The most controlled and cost-effective way to raise GH and/or KH is to use remineralizers. To use them, simply add remineralizer to the water you plan to add into the tank until you reach the desired GH and KH. Do not add remineralizers directly to the tank as they can cause a large shift in parameters that may stress out your shrimp.
These products can either be GH-specific or GH+KH so pay attention to that before you buy. Shrimply Explained recommends the following remineralizers:
pH is closely tied to KH so adding a remineralizer also raises pH. Other options include Wonder Shells or crushed coral/aragonite, which dissolve to release calcium carbonate into the water. It is difficult to predict the rate that these products give off calcium carbonate so always start with a small amount in the tank and monitor closely to avoid rapid changes.
There are many methods of lowering pH. Adding RO/DI water is the most controlled way of doing it, but you can also add anything that releases tannins, including driftwood, peat moss, cholla wood, or Indian almond leaves. Another option is active substrate, which will be covered in-depth in another lesson coming soon.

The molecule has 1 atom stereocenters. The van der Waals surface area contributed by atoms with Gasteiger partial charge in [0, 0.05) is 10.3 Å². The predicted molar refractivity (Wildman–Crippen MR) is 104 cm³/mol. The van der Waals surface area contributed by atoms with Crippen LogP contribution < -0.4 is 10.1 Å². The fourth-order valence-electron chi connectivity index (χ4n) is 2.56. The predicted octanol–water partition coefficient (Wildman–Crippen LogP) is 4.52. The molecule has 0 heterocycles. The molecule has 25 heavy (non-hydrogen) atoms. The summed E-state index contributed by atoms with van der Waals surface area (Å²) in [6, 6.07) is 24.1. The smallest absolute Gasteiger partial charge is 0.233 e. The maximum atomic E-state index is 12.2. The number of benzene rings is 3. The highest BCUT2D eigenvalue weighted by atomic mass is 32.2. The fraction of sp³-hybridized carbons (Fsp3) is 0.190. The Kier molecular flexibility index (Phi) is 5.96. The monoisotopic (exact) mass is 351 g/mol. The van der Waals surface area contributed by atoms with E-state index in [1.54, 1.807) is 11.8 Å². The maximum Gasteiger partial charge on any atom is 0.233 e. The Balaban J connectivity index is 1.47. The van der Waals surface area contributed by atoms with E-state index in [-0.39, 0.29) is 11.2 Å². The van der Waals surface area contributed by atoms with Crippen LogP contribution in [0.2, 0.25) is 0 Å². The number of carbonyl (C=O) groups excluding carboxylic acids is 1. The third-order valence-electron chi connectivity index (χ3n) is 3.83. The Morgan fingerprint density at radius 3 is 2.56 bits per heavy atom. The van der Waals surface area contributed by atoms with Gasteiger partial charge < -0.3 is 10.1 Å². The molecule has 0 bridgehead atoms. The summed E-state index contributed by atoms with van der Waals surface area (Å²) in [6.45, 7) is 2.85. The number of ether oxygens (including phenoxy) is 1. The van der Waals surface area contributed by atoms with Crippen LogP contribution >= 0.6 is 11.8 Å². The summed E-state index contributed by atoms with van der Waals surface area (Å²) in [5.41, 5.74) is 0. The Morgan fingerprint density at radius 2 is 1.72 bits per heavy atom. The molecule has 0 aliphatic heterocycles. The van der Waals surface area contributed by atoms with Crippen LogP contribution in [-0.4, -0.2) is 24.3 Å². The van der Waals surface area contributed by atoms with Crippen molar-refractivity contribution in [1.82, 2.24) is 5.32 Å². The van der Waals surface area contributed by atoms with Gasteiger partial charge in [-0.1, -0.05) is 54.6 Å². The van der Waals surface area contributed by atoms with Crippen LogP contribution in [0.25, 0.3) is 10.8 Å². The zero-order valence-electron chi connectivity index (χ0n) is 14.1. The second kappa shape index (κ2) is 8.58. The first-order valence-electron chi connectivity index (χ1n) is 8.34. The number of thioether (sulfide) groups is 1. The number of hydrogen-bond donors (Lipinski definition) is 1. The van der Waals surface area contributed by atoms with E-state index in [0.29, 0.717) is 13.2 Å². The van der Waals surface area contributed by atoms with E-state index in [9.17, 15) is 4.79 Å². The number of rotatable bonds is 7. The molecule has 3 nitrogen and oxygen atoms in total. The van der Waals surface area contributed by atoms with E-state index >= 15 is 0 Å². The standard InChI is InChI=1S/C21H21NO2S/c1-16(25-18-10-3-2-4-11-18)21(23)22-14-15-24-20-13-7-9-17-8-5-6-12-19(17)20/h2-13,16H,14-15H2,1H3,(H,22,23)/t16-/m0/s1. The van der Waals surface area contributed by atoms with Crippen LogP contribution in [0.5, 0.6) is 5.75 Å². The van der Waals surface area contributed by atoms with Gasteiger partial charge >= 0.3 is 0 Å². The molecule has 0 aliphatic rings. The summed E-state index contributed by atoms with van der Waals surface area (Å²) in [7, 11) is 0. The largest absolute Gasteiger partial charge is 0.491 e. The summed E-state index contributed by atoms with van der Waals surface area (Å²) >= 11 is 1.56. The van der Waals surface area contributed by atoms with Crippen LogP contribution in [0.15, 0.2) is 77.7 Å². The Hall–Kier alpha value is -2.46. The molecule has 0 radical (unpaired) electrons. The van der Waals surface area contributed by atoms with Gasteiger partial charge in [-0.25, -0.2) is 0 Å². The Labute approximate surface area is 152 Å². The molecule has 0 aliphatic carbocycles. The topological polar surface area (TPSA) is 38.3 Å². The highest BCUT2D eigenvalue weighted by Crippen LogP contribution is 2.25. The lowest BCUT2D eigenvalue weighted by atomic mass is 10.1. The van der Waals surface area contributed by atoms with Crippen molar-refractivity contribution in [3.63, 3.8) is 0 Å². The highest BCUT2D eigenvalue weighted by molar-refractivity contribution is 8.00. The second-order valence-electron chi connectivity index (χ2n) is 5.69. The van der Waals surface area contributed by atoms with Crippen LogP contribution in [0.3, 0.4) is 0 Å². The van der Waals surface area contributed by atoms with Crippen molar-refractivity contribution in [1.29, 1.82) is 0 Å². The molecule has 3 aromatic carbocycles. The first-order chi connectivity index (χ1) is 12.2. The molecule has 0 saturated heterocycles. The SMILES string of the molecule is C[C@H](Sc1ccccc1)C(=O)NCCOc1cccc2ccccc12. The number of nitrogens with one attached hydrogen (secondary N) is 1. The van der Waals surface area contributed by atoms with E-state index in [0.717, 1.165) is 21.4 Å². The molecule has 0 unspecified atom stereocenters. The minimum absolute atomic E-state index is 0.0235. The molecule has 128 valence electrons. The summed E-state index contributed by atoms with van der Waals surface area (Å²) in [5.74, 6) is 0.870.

Now you know everything needed to decide what type of water to use in your shrimp tank and how to condition tap water to make it safe, should you choose to use it. Again, always measure the parameters of your tap water before putting it in your tank to avoid many common problems that shrimp keepers face. It’s the best way to keep your shrimp happy and healthy.
With the most important part of your shrimp tank setup decided, now it’s time to go over how to cycle a shrimp tank. Use the Navigation bar below to continue to the next lesson SB 106: Cycling a Shrimp Tank.
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Have a great day and happy shrimpin’!